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Assembly Series

A tradition of convening thought leaders since 1953

McKelvey School of Engineering

Brown School

Breaking the Curse of Multilinguality in Language Models

Friday, April 5 | 11:00 AM - 12:00 PM

Henry A. and Elvira H. Jubel Hall, Jubel 121

Terra Blevins
PhD Candidate 
Computer Science & Engineering 
University of Washington

While language models (or LMs, à la ChatGPT) have become the predominant tool in natural language processing, their performance in non-English languages increasingly lags behind. This gap is due to the curse of multilinguality, which harms individual language performance in multilingual models through inter-language competition for model capacity. In this talk, I examine how current language models do and don't capture different languages and present new methods for fair modeling of all languages.

First, I demonstrate how LMs become multilingual through their data and training dynamics. Specifically, I show how data contamination teaches ostensibly English models cross-lingual information; I then characterize when multilingual models learn (and forget) languages during training to uncover how the curse of multilinguality develops. These analyses provide key insights into developing more equitable multilingual models, and I propose a new language modeling approach for Cross-Lingual Expert Language Models (X-ELM) that explicitly allocates model resources to reduce language competition.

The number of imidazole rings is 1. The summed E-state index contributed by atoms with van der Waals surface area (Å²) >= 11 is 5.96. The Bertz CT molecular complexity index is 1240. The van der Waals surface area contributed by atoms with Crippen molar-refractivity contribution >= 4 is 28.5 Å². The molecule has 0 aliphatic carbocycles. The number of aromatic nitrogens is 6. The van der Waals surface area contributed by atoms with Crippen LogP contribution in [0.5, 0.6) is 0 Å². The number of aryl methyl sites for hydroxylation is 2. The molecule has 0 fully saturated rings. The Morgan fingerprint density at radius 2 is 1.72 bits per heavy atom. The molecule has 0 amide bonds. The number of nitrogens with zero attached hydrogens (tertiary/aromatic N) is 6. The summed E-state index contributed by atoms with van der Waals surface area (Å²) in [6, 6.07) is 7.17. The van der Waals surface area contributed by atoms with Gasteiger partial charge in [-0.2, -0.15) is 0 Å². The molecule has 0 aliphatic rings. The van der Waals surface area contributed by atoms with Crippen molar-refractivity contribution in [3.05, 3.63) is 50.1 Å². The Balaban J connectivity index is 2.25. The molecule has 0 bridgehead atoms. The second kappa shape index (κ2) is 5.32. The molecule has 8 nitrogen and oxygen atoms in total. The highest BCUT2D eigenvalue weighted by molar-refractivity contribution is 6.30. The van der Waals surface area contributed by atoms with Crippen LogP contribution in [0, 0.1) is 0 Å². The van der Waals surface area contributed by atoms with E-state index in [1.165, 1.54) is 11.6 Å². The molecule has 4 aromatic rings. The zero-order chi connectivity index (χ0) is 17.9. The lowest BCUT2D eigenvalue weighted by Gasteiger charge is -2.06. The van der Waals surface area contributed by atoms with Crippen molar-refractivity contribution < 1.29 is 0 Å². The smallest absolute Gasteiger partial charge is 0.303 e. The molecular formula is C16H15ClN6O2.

Talk Location: Jubel 121

Event Type

Seminar/Colloquia

Schools

McKelvey School of Engineering

Topic

Science & Technology

Website

https://cse.wustl.edu/news-events/col...

Department
Computer Science & Engineering
Event Contact

cody.copeland@wustl.edu

Speaker Information

Terra Blevins is a Ph.D. candidate in the Paul G. Allen School of Computer Science and Engineering at the University of Washington. Her research focuses on linguistic analysis of language models and multilingual NLP, with the underlying aim of using analysis to build better, more equitable multilingual systems. She has received the NSF Graduate Research Fellowship for her research and previously worked as a visiting researcher at Facebook AI Research (FAIR).

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